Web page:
Rannoch Formation (elevated)
(From NPD Bulletin no. 3)
Named by Deegan and Scull (1977) who gave it "sub-unit" status.
Well type section
UK well 211/29-3 (Shell), from 2783 m to 2818 m, coord N 61°08'06", E 01 °43'36.5", (Fig. 11).
Well reference section
Norwegian well 33/9-1 (Mobil), from 2602 m to 2664 m, coord N 61°15'07.5", E 01°50'25.8", (Fig. 11).
35 m in the type well and 62 m in 33/9-1.
In the type well the formation is a light brown, fine grained, well sorted, friable, very micaceous sandstone. In the Brent Field area the lower part is more argillaceous with siltstones and thin shales. Towards the top the formation tends to be coarser grained and less micaceous, often resulting in a distinctive gamma ray pattern suggesting a "coarsening upward" sequence. Some workers consider that the Rannoch Formation is occasionally represented on the Horda Platform by one or more such coarsening upward cycles. However, in the majority of cases these cannot be observed and the presence of the Rannoch Formation must be considered debatable.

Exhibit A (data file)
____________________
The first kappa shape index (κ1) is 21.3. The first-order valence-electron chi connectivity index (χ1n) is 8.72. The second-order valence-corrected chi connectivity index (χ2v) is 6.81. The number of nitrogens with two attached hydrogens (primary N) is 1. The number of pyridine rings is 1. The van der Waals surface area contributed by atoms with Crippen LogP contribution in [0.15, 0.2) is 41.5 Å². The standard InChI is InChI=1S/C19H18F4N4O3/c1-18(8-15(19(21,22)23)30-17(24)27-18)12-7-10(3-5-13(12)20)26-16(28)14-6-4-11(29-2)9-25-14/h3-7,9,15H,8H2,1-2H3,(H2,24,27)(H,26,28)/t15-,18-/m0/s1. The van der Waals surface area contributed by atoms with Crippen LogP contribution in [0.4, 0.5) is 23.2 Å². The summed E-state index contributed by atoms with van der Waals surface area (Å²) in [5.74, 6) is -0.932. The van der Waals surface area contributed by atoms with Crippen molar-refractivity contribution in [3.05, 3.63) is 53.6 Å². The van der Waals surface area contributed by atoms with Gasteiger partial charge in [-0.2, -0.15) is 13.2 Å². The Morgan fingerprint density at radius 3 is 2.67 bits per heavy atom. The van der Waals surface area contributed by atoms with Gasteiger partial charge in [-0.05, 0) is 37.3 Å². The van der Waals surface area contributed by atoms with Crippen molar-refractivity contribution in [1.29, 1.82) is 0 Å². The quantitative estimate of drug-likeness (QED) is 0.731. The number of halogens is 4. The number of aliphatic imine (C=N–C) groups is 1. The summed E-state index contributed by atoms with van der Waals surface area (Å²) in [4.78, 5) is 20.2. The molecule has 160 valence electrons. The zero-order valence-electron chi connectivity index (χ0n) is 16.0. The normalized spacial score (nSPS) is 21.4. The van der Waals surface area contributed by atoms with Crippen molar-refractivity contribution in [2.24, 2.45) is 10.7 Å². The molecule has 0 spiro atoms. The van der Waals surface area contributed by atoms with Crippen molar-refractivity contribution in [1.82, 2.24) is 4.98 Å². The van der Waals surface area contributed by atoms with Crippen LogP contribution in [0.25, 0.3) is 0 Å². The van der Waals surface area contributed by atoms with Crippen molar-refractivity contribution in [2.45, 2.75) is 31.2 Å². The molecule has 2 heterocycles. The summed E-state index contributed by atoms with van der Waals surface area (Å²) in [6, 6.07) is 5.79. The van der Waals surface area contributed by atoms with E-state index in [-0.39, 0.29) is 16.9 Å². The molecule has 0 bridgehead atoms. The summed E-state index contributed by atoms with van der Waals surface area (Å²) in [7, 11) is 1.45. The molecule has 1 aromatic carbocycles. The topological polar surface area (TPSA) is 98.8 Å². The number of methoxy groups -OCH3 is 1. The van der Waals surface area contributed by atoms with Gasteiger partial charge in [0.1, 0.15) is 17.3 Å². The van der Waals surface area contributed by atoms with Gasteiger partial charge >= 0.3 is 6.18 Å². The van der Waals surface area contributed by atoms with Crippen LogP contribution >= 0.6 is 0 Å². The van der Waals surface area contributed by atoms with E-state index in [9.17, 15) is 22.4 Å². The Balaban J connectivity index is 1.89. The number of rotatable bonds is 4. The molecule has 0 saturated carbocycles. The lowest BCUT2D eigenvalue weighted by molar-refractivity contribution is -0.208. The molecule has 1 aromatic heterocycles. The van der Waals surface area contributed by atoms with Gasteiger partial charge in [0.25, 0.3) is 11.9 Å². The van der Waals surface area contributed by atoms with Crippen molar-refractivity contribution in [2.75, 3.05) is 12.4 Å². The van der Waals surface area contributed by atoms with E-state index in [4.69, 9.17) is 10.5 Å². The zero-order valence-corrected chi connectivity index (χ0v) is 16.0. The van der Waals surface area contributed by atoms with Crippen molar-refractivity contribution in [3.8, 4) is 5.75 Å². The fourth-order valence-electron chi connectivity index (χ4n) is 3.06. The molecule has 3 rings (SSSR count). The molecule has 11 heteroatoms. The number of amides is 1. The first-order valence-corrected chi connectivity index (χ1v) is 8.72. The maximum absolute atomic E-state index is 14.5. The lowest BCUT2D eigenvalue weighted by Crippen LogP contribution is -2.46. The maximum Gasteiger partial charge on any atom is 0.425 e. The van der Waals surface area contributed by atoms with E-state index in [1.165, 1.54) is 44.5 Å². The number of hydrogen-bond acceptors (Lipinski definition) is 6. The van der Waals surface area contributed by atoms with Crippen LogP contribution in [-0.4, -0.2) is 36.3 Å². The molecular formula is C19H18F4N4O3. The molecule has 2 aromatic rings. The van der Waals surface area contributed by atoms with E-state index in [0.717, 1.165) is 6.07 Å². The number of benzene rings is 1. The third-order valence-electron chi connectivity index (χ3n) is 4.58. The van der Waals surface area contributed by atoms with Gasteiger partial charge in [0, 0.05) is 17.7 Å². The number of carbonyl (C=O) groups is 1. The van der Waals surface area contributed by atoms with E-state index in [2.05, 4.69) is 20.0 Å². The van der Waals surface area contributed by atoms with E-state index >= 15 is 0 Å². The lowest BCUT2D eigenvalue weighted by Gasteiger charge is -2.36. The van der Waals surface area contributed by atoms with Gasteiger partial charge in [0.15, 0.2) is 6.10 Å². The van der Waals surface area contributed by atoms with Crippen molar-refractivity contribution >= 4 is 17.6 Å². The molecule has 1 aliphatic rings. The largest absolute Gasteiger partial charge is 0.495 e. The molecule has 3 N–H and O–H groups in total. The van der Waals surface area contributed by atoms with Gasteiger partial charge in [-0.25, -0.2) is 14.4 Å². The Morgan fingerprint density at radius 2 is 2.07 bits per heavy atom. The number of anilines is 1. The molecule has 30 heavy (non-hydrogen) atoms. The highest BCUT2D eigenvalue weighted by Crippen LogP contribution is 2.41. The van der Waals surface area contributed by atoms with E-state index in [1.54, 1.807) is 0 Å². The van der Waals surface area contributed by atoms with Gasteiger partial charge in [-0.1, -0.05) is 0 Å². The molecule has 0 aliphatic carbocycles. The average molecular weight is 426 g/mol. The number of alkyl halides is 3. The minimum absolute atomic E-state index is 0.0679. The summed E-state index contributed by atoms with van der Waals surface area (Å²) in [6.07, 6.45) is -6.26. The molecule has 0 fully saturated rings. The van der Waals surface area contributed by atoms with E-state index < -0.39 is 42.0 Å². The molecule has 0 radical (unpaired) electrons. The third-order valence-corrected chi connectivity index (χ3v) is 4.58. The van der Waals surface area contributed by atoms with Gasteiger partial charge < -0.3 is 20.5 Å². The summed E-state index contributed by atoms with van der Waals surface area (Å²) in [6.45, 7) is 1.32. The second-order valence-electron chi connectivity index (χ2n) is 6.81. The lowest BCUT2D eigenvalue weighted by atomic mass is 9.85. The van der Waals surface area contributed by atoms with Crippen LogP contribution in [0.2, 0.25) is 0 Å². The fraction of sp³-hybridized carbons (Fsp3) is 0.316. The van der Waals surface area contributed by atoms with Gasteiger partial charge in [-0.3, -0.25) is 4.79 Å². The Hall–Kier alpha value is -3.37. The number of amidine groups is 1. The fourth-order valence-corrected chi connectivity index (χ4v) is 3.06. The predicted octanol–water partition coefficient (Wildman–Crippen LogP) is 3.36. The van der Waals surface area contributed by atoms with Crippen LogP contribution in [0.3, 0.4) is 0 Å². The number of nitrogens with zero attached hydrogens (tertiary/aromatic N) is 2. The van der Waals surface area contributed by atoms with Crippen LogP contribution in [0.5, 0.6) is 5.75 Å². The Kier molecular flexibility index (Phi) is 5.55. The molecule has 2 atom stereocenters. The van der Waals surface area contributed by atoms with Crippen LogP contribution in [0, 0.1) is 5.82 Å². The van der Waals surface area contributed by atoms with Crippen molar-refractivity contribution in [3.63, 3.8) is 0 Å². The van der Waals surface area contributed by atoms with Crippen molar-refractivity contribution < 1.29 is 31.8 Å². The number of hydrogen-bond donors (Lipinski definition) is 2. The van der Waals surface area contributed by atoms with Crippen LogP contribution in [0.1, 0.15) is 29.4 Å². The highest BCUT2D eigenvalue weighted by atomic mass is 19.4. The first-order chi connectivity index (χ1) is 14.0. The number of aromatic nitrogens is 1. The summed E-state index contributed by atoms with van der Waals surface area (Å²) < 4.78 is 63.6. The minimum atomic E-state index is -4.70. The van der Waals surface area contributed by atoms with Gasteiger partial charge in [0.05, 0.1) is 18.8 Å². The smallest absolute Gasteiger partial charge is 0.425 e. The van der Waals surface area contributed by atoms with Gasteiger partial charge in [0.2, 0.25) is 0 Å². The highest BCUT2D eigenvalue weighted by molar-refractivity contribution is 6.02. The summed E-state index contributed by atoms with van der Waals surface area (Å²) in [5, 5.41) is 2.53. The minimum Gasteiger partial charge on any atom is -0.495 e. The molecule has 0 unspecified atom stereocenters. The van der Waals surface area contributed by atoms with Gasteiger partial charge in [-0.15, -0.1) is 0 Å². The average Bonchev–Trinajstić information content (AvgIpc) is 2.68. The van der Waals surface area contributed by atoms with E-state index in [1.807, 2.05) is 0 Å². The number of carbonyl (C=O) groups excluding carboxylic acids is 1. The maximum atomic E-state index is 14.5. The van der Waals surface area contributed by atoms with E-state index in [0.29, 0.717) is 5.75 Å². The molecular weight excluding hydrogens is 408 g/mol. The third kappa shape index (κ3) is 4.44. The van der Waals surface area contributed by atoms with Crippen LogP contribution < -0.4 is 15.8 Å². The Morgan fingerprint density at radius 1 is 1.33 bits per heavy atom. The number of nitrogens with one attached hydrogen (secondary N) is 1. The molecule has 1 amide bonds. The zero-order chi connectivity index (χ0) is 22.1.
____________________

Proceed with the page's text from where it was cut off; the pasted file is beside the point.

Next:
The high mica content of the sandstone produces an anomalously high gamma ray log response and generally distinguishes the Rannoch Formation from the overlying and underlying sandstones. Where the Broom Formation is missing the lower boundary is gradational into the dark, silty shales of the Dunlin Group. The upper boundary is normally defined by the "blocky" gamma ray log of the overlying Etive Formation.
The distribution of the Rannoch Formation is essentially the same as that of the Brent Group, except on the Horda Platform where the presence of the formation is under debate (see "lithology").
Late Toarcian to Bajocian.
The formation is generally interpreted as delta front sheet sands and/or prograding shoreface